Following the earthquake, Haiti's already-weak education system collapsed completely. Even before the disaster, only half of all children attended school, and more than half of those never got beyond sixth grade. Only 10% of schools were run by the state. Children whose parents could afford private schooling at all received shoddy lessons from poorly qualified teachers. And all that for up to 50% of the family's income. As a result of the earthquake, about 4,000 schools were destroyed and hundreds of teachers killed. The construction of schools, teacher training, good educational standards and the development of standardised curricula are all key elements of SOS Children's Villages' reconstruction programme. Providing a solution to the plight of education in the country is certainly one of the decisive factors for a better future for Haiti.
Before the earthquake, around 500 children visited the SOS School in Santo. Now, there are 900, meaning lessons must be held in two shifts and some classes take place in tents. SOS Children's Villages' plans for the coming years include the construction of ten new public schools. This would require a formal agreement with the Ministry of Education, and a request has been submitted. These schools are to be run by the state, with SOS Children's Villages covering all the costs for a period of five to seven years (construction, salaries, teacher training, teaching materials, etc.), until such a time as the government is ready to take over. As bureaucratic processes are slow, SOS Children's Villages will build a container school as a model school on the children's village grounds in Santo as a first step, financed with funding from the German Federal Ministry for Economic Cooperation and Development. Teaching plans and curricula are to be developed in collaboration with the University of Port-au-Prince. For a fundamental improvement in the education system, a focus on teacher training is essential. Here, too, SOS Children's Villages is offering the Haitian Ministry support - the possibility that experts from Europe and Canada train Haitian teachers at the SOS Schools. Should a cooperation with the Ministry of Education be established, the creation of an educational academy would also be feasible.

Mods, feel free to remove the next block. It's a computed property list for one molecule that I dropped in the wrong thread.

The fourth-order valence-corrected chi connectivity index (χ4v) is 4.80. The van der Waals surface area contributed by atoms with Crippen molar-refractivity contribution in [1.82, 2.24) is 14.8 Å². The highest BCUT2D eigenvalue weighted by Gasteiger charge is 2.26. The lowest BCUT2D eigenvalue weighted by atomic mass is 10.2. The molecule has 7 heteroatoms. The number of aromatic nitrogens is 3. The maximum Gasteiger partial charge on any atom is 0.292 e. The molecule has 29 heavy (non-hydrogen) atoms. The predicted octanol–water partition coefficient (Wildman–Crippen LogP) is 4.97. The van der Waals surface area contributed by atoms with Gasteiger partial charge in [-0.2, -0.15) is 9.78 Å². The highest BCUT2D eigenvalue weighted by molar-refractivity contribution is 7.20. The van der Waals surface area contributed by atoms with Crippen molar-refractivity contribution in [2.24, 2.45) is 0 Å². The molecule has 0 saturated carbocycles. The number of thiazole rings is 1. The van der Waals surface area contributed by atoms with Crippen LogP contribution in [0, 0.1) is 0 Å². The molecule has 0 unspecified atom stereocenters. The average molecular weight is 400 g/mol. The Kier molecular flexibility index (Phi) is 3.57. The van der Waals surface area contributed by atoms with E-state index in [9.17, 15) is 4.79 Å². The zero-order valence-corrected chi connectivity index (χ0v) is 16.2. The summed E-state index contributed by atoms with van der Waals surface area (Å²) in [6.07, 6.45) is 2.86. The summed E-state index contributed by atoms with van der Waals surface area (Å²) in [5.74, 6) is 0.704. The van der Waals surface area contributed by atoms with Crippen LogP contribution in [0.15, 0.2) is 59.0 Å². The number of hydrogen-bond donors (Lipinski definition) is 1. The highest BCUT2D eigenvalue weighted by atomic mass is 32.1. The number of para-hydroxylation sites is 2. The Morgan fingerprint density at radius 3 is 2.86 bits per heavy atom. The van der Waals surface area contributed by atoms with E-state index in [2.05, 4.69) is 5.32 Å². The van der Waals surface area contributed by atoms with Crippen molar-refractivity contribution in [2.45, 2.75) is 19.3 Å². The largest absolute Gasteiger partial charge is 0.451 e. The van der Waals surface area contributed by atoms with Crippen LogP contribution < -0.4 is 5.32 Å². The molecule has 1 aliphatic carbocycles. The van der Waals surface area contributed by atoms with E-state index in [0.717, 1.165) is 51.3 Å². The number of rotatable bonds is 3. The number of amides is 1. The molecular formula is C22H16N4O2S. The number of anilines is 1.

5. For Haiti's Children
Prior to the international donor conference on Haiti , a conference entitled “A Haiti Fit for Children” was organised in March 2010 by Plan International, Save the Children, Oxfam, World Vision, UNICEF and SOS Children's Villages International, to take place at the UNICEF headquarters in New York. The aim of this conference was to make it known once again to the international community as well as to responsible decision-makers and the Haitian government, that the Haitians themselves must be empowered as key players in the reconstruction of their country, and involved in major decision-making. From the perspective of child-focused organisations, it is essential that the voices of the children and young people of Haiti are heard, and that their needs are taken into consideration. All decisions, measures and action to improve the living conditions of the Haitian people must also ensure both the welfare and protection of children, with particular attention aimed at children without parental care. The UN Guidelines for the Alternative Care of Children, to which SOS Children's Villages has contributed significantly, offer a framework of reference and standards (e.g. monitoring systems and strategies to combat child trafficking; quality alternative care for children who cannot live with their families of origin, and action to strengthen disadvantaged families to prevent child separation).
The unchanging problematic conditions in which over a million people in the numerous tent cities in and around Port-au-Prince must live are a real threat to the mental and physical health of children. Overall, it must be said that the situation is gradually deteriorating. Increased tensions are being observed in many places due to the poor living conditions, and increased attacks on children and adolescents are being reported. The discussions in New York focused especially on the areas of child protection and the needs of children, the urgently needed strengthening of the governance and administrative system, possible future disaster scenarios and their management, as well as the responsibilities of governments and civil society to the people of Haiti. In all the day-to-day work carried out to help the most disadvantaged children and families in Haiti, SOS Children's Villages is committed in its rebuilding projects and cooperation with governments and other organisations to making a positive contribution to the overall improvement of living conditions and future prospects of the children of Haiti.